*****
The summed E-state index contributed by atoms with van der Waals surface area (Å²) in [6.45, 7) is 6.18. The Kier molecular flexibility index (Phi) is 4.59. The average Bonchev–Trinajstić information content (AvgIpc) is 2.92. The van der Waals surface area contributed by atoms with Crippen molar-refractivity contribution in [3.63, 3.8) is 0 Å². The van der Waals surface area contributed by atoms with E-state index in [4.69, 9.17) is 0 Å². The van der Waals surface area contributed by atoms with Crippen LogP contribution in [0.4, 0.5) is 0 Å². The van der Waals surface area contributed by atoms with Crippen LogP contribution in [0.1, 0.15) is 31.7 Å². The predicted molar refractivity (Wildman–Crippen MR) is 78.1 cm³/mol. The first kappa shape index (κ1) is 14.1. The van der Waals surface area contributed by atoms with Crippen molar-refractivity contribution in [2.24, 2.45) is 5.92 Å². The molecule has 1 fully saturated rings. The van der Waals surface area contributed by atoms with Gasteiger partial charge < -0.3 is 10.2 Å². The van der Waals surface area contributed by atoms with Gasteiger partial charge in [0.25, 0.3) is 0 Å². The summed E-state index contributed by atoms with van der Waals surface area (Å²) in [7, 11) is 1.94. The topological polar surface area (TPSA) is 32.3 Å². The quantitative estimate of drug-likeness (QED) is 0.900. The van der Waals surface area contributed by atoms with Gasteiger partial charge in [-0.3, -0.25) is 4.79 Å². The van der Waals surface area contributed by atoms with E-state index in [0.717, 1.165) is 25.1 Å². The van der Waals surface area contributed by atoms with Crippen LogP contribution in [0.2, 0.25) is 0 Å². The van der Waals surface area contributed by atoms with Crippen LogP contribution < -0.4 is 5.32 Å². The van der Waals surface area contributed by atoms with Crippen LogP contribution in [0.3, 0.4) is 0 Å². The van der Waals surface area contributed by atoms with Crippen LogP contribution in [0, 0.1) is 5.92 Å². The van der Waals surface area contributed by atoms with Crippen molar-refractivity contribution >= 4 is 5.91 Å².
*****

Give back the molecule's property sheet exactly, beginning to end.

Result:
The summed E-state index contributed by atoms with van der Waals surface area (Å²) in [6.45, 7) is 6.18. The Kier molecular flexibility index (Phi) is 4.59. The average Bonchev–Trinajstić information content (AvgIpc) is 2.92. The van der Waals surface area contributed by atoms with Crippen molar-refractivity contribution in [3.63, 3.8) is 0 Å². The van der Waals surface area contributed by atoms with E-state index in [4.69, 9.17) is 0 Å². The van der Waals surface area contributed by atoms with Crippen LogP contribution in [0.4, 0.5) is 0 Å². The van der Waals surface area contributed by atoms with Crippen LogP contribution in [0.1, 0.15) is 31.7 Å². The predicted molar refractivity (Wildman–Crippen MR) is 78.1 cm³/mol. The first kappa shape index (κ1) is 14.1. The van der Waals surface area contributed by atoms with Crippen molar-refractivity contribution in [2.24, 2.45) is 5.92 Å². The molecule has 1 fully saturated rings. The van der Waals surface area contributed by atoms with Gasteiger partial charge < -0.3 is 10.2 Å². The van der Waals surface area contributed by atoms with Gasteiger partial charge in [0.25, 0.3) is 0 Å². The summed E-state index contributed by atoms with van der Waals surface area (Å²) in [7, 11) is 1.94. The topological polar surface area (TPSA) is 32.3 Å². The quantitative estimate of drug-likeness (QED) is 0.900. The van der Waals surface area contributed by atoms with Gasteiger partial charge in [-0.3, -0.25) is 4.79 Å². The van der Waals surface area contributed by atoms with E-state index in [0.717, 1.165) is 25.1 Å². The van der Waals surface area contributed by atoms with Crippen LogP contribution in [0.2, 0.25) is 0 Å². The van der Waals surface area contributed by atoms with Crippen LogP contribution < -0.4 is 5.32 Å². The van der Waals surface area contributed by atoms with Crippen LogP contribution in [0.3, 0.4) is 0 Å². The van der Waals surface area contributed by atoms with Crippen LogP contribution in [0, 0.1) is 5.92 Å². The van der Waals surface area contributed by atoms with Crippen molar-refractivity contribution >= 4 is 5.91 Å².